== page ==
Voters speak their minds

In a non-pandemic year, July is a good month to talk with voters.  The parades and booths of the Fourth are followed by a succession of rodeos, city celebrations, and county fairs. And, even without a special event, as the sun sets and the air cools, people find places to visit and things to do outside.  And, generally, Idahoans are cordial enough to answer a serious question or two about their beliefs.

This year is different. Those wanting to talk with voters must call or engage them online.

That can be confusing to voters not used to getting calls until September or October. I imagine many are thinking, I know there’s an election in November, but why are you bothering me now?

Well, because I can’t hand out sun visors or miniature flags at the park or fair grounds or rodeo. I can’t even register potential voters at Little League games.

Not everyone is prepared for an unexpected caller asking if there’s a political issue they are concerned about. Some, however, are glad to have someone listen.  I now know that it can cost $20,000 or more to file immigration papers; the lawyer gets nearly half and the government the rest. I’ve heard that the housing crisis is so bad that many people are living in campers instead of homes, and most campgrounds anywhere near possible jobs are full.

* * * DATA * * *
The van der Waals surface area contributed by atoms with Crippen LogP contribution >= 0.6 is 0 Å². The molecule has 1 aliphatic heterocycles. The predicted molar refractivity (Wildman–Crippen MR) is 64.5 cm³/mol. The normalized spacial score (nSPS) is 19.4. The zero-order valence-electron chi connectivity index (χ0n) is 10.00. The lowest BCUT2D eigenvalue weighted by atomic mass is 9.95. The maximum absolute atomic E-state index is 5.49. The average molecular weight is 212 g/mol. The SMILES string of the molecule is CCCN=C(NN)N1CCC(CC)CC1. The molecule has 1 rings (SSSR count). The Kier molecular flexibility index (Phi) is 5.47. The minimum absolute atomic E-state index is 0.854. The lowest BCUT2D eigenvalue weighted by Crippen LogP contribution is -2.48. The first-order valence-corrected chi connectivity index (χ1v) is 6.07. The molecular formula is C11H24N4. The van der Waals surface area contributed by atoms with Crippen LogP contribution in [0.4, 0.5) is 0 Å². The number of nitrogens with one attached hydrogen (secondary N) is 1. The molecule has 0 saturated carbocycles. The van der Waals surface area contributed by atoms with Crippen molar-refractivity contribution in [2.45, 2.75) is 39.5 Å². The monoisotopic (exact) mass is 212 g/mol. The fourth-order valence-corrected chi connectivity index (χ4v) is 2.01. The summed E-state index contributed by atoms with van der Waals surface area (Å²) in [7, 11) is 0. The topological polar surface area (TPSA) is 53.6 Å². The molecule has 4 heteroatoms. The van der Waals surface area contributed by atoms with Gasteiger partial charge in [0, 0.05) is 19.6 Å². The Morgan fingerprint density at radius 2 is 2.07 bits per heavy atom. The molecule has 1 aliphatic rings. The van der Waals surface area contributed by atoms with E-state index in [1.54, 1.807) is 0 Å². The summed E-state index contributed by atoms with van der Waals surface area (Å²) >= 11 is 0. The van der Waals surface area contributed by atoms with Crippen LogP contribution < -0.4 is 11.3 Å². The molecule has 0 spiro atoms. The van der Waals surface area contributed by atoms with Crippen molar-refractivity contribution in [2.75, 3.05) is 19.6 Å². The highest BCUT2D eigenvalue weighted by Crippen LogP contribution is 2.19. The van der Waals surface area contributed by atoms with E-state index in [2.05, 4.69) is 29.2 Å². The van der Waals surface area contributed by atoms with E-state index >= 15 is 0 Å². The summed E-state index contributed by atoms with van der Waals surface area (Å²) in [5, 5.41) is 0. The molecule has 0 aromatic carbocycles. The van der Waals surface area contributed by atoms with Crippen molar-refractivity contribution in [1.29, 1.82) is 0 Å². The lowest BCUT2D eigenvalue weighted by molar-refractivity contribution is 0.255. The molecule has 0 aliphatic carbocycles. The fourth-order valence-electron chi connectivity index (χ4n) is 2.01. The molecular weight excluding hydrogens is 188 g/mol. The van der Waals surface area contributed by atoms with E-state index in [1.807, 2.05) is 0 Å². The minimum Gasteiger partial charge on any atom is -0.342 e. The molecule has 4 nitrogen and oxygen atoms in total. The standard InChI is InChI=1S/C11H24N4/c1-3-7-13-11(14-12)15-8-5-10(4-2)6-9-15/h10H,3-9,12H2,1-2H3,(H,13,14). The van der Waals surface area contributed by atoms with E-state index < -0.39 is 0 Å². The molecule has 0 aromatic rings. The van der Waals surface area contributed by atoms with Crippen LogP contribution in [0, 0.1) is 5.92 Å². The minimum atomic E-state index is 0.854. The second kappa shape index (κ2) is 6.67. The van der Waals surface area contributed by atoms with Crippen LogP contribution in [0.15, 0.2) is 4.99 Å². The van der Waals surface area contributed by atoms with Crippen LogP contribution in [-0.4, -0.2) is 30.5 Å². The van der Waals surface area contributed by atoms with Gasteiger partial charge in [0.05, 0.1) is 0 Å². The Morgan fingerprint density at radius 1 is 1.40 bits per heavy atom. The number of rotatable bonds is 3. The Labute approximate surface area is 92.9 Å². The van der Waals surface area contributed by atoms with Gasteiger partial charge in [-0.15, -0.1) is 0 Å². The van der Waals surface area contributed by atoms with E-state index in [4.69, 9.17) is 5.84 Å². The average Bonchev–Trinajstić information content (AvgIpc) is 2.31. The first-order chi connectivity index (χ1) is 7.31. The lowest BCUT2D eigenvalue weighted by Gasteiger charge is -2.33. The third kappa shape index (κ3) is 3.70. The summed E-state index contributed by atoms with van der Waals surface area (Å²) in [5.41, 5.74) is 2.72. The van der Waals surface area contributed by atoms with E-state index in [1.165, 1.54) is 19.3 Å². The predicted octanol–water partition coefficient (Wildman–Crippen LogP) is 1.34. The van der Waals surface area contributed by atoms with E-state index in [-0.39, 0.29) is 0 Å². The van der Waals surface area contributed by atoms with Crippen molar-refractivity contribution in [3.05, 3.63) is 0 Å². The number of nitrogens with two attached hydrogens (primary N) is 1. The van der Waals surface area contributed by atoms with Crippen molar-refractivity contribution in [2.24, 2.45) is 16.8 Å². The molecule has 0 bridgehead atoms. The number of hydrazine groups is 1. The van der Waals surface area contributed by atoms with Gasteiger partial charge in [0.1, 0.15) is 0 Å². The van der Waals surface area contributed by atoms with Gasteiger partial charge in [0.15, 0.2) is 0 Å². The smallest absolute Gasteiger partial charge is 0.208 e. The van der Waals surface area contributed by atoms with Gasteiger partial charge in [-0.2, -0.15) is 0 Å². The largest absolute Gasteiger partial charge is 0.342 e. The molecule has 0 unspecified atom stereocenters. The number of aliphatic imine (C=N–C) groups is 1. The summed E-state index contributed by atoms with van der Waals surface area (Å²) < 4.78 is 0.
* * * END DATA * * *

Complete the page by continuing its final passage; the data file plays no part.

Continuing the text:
Many speak of the coronavirus problem. They fear for their parents and grandparents and themselves. A health worker said that her care facility may be changed to an all-COVID community. The questions were there, unstated. Should I quit instead?  Or get a place away from my family?

Others are struggling to decide whether to send their kids back to school in the fall. They couldn’t afford daycare even if they could find one with openings, and they have to go to work. But will schools with crowded busses, classes and lunchrooms be able to stay open?

And a lot are angry that something this serious has become a political football. Masks or no masks? Danger or fraud? Who should they believe?

In fact, the failure of Americans to work together was mentioned nearly as often as major issues like education, health care, and jobs. “Chaotic,” said one.  “Frustrating to see everybody fighting,” and “So much negativity,” said others.

“People can’t seem to get their act together and work together in this country.”

“Somebody needs to cover the current news, not just the riots.”

 And many, it seems, are ready to give up on both parties.

It hurts to hear. Few republics have existed longer than ours. Feudalism—with its caste system and laborers tied to lands owned by the wealthy—dominated for nearly 1000 years and still crops up when governments are weak.

On the phone I try to steer the conversation to an issue the person does care about, something important and close enough that he or she trusts their own experience.

But I’m really thinking, do you realize that those feeding the conflicts want you to feel just this way? Politics is dirty; ignore it. No one is worth voting for; stay home.

Unfortunately, political consultants for both parties believe voters are less skeptical of negative statements and retain them longer. Al Gore’s call to action against global warming was totally buried under accusations that he was stiff, boring, and not “one of us.”

Now we can’t agree to cooperate to protect one another’s lives.

Will history conclude that republics can’t work?  Or simply that we didn’t deserve ours?

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